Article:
Accidental intracranial infusion of parenteral nutrition in a preterm neonate

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Reference:

Ahmadian, A., Manwaring, J., Truong, D., McCarthy, J., Rodriguez, L.F., Carey, C.M. and Tuite, G.F. (2015) Accidental intracranial infusion of parenteral nutrition in a preterm neonate. Journal of Neurosurgery. July 17th. [epub ahead of print].

Abstract:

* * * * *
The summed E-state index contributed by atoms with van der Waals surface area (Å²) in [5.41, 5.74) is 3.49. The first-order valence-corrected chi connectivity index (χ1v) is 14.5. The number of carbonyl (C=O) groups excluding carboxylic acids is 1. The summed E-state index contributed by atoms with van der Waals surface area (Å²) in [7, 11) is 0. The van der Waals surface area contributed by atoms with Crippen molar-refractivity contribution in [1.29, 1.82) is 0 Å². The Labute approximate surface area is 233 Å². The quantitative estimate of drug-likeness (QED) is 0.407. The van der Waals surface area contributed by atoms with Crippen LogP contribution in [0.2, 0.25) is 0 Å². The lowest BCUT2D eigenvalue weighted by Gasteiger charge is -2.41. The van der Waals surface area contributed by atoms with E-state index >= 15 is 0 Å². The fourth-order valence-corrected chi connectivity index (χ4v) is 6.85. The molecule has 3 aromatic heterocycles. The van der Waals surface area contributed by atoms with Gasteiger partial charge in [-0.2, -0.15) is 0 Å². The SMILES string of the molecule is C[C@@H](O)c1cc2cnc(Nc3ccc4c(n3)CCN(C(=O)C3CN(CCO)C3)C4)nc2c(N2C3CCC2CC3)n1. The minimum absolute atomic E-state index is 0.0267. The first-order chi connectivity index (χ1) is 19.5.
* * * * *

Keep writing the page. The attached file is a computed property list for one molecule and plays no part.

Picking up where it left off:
Vascular access in the neonate can be challenging, especially in preterm infants. When other access is not available, superficial scalp veins can be safely used for vascular access. However, rare and potentially catastrophic complications can occur due to unique features of the neonatal skull and soft-tissue anatomy. The authors report a rare complication of vascular access in a preterm infant, which led to the direct infusion of parenteral nutrition into the intracranial space. The child had an excellent outcome after open drainage and irrigation of bilateral intracranial spaces and the spinal thecal sac. Relevant anatomy is illustrated, and an outcome-based literature review is presented on this rarely reported condition. Surgical and conservative management strategies are discussed, along with clinical and radiographic follow-up. Drainage and irrigation is advocated in patients with mass effect, viscous effusions, or declining neurological examination findings.

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